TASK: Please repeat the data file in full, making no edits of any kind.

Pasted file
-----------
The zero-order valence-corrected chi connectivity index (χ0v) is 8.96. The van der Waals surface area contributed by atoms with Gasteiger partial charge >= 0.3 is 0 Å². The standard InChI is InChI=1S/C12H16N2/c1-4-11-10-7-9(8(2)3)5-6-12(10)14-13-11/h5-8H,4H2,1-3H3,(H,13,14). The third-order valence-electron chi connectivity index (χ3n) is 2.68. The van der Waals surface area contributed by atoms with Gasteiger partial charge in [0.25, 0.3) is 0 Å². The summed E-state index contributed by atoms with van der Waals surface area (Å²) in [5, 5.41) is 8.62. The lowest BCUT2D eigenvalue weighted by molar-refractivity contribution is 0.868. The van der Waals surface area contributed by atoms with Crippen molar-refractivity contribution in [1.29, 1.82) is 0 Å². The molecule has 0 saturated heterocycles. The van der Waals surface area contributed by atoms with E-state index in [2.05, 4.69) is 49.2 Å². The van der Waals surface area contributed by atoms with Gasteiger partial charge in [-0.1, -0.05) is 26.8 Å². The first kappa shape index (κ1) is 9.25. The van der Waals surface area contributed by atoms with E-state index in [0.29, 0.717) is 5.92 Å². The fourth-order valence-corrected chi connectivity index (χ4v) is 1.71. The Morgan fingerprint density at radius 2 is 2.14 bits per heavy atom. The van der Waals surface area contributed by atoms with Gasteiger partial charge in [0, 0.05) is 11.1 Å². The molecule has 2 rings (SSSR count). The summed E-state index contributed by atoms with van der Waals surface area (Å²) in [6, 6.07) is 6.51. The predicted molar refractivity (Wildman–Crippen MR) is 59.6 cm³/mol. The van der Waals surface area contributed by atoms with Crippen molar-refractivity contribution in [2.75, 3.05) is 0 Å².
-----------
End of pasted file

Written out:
The zero-order valence-corrected chi connectivity index (χ0v) is 8.96. The van der Waals surface area contributed by atoms with Gasteiger partial charge >= 0.3 is 0 Å². The standard InChI is InChI=1S/C12H16N2/c1-4-11-10-7-9(8(2)3)5-6-12(10)14-13-11/h5-8H,4H2,1-3H3,(H,13,14). The third-order valence-electron chi connectivity index (χ3n) is 2.68. The van der Waals surface area contributed by atoms with Gasteiger partial charge in [0.25, 0.3) is 0 Å². The summed E-state index contributed by atoms with van der Waals surface area (Å²) in [5, 5.41) is 8.62. The lowest BCUT2D eigenvalue weighted by molar-refractivity contribution is 0.868. The van der Waals surface area contributed by atoms with Crippen molar-refractivity contribution in [1.29, 1.82) is 0 Å². The molecule has 0 saturated heterocycles. The van der Waals surface area contributed by atoms with E-state index in [2.05, 4.69) is 49.2 Å². The van der Waals surface area contributed by atoms with Gasteiger partial charge in [-0.1, -0.05) is 26.8 Å². The first kappa shape index (κ1) is 9.25. The van der Waals surface area contributed by atoms with E-state index in [0.29, 0.717) is 5.92 Å². The fourth-order valence-corrected chi connectivity index (χ4v) is 1.71. The Morgan fingerprint density at radius 2 is 2.14 bits per heavy atom. The van der Waals surface area contributed by atoms with Gasteiger partial charge in [0, 0.05) is 11.1 Å². The molecule has 2 rings (SSSR count). The summed E-state index contributed by atoms with van der Waals surface area (Å²) in [6, 6.07) is 6.51. The predicted molar refractivity (Wildman–Crippen MR) is 59.6 cm³/mol. The van der Waals surface area contributed by atoms with Crippen molar-refractivity contribution in [2.75, 3.05) is 0 Å².